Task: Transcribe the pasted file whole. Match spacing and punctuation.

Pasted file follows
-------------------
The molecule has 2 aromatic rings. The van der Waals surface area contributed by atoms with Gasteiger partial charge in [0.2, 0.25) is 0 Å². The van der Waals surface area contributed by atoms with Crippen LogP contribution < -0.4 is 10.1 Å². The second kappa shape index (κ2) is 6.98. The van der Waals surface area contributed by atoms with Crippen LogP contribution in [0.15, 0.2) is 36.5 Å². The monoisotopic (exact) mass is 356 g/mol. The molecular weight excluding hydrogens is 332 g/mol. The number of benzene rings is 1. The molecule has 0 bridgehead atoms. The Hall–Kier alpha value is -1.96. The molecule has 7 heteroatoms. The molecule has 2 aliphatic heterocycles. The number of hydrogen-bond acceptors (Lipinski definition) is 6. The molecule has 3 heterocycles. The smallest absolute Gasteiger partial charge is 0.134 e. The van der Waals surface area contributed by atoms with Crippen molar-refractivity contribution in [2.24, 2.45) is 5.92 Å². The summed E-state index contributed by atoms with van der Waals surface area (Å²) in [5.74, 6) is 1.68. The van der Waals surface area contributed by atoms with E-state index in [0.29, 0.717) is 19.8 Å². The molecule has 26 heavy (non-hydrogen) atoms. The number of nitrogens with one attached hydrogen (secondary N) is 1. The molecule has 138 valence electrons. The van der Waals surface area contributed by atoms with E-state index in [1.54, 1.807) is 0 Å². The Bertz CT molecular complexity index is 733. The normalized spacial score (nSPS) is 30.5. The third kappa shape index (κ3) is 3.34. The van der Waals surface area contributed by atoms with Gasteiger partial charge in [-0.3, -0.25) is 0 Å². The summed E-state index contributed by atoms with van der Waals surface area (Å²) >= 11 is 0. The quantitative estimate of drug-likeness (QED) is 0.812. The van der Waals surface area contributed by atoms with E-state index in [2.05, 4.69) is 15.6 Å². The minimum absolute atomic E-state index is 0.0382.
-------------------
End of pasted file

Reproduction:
The molecule has 2 aromatic rings. The van der Waals surface area contributed by atoms with Gasteiger partial charge in [0.2, 0.25) is 0 Å². The van der Waals surface area contributed by atoms with Crippen LogP contribution < -0.4 is 10.1 Å². The second kappa shape index (κ2) is 6.98. The van der Waals surface area contributed by atoms with Crippen LogP contribution in [0.15, 0.2) is 36.5 Å². The monoisotopic (exact) mass is 356 g/mol. The molecular weight excluding hydrogens is 332 g/mol. The number of benzene rings is 1. The molecule has 0 bridgehead atoms. The Hall–Kier alpha value is -1.96. The molecule has 7 heteroatoms. The molecule has 2 aliphatic heterocycles. The number of hydrogen-bond acceptors (Lipinski definition) is 6. The molecule has 3 heterocycles. The smallest absolute Gasteiger partial charge is 0.134 e. The van der Waals surface area contributed by atoms with Crippen molar-refractivity contribution in [2.24, 2.45) is 5.92 Å². The summed E-state index contributed by atoms with van der Waals surface area (Å²) in [5.74, 6) is 1.68. The van der Waals surface area contributed by atoms with E-state index in [0.29, 0.717) is 19.8 Å². The molecule has 26 heavy (non-hydrogen) atoms. The number of nitrogens with one attached hydrogen (secondary N) is 1. The molecule has 138 valence electrons. The van der Waals surface area contributed by atoms with E-state index in [1.54, 1.807) is 0 Å². The Bertz CT molecular complexity index is 733. The normalized spacial score (nSPS) is 30.5. The third kappa shape index (κ3) is 3.34. The van der Waals surface area contributed by atoms with Gasteiger partial charge in [-0.3, -0.25) is 0 Å². The summed E-state index contributed by atoms with van der Waals surface area (Å²) >= 11 is 0. The quantitative estimate of drug-likeness (QED) is 0.812. The van der Waals surface area contributed by atoms with E-state index in [2.05, 4.69) is 15.6 Å². The minimum absolute atomic E-state index is 0.0382.